Wash those little hands. Many winter illnesses are spread by hand-to-hand contact. Teach your children to wash their hands frequently, especially after group play.
Eat immune-boosting foods. In our medical practice, especially during winter season, I encourage families to follow our immune-strengthening five-S diet: salmon, smoothies, salads, spices, and supplements (such as omega-3 fish oil, vitamin D, and a fruit and vegetable concentrate called Juice Plus). I also prescribe lots of “fruit and yogurt smoothies.”
Keep the nose and sinuses clear. Germs settle first in the nose and sinuses, so it’s important to keep these passages flushed out. Here’s Dr. Bill’s clean-nose regimen:
Start with a “nose hose.” Make your own saltwater nose drops (¼ to ½ teaspoon of salt to 8-ounces of warm water) or buy a “saline solution” at your local pharmacy or supermarket. Spritz a few drops of the solution into your child’s nose and gently suction out the loosened secretions using a nasal aspirator, which the veteran nose-cleaners in my medical practice dub a “snot-snatcher.”
Finish with a “steam clean.” Make a home steam bath by turning on a hot shower in the bathroom and closing the door. Fifteen minutes of concentrated steam while your baby is nursing or playing will keep her nose clear. For older children, use a facial steamer. Let your children see you use a facial steamer while reading a book or watching TV and market it as “Oh, it makes my face feel so soft!”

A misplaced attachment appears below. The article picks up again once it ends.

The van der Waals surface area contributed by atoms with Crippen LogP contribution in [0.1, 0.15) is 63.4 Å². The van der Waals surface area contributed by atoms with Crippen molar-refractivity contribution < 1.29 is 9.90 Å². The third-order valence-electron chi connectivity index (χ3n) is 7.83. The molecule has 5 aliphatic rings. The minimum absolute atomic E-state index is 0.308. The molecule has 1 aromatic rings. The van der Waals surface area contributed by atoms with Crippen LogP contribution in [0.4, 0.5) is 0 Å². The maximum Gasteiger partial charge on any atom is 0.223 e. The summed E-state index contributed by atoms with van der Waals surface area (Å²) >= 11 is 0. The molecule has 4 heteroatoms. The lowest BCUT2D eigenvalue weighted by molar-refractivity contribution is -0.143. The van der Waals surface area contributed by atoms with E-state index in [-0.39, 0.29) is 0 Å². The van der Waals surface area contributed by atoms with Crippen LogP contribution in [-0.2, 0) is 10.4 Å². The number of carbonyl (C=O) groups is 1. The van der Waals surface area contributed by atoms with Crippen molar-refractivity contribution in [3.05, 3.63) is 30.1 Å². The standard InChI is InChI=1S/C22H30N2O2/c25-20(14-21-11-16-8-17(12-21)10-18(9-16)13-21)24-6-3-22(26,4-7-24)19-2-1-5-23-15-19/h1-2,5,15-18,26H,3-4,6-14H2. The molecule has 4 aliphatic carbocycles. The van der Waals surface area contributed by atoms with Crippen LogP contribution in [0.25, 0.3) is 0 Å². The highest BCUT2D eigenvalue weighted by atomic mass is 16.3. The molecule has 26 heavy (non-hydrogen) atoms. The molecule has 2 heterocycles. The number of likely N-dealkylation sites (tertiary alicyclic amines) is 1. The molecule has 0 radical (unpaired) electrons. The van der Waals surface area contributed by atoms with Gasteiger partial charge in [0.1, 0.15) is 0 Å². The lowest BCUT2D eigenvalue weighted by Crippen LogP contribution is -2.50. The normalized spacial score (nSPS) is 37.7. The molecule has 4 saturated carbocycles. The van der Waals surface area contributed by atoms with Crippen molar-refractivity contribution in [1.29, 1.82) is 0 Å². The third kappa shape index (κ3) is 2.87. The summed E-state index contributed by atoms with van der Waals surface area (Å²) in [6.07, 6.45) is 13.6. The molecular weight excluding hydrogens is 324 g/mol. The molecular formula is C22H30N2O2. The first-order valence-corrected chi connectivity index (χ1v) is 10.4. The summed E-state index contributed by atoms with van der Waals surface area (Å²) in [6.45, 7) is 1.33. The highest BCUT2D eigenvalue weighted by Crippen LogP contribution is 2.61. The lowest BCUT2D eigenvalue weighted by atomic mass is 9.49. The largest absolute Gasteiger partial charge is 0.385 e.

Blow the nose with care. Teach your children to blow gently, one nostril at a time. Don’t hold both nostrils tightly while you blow, and don’t blow your nose forcefully. This jams nasal secretions into the sinus cavities, which can cause a sinus infection.
Turn down the heat and turn on the vaporizer. The dry air caused by central heating can thicken nasal and bronchial secretions. Vaporizers have a double benefit: besides adding nasal-friendly humidity to dry winter air, a vaporizer acts as a healthy heat source, and steaming sterilizes the water. Remember your high-school physics? As steam condenses, heat is released, keeping a small bedroom comfortably toasty. You not only save on energy costs, but you wake up with a clear nose.
Humming helps sinus congestion. New insights into upper airway health reveals that humming may help keep breathing passages open. When you hum you stimulate the air in the nose and sinuses to oscillate, which triggers the release of nitric oxide from the lining of nasal and sinus cavities. This nitric oxide is a natural medicine that widens blood vessels in the lungs, which helps the lungs deliver more oxygen.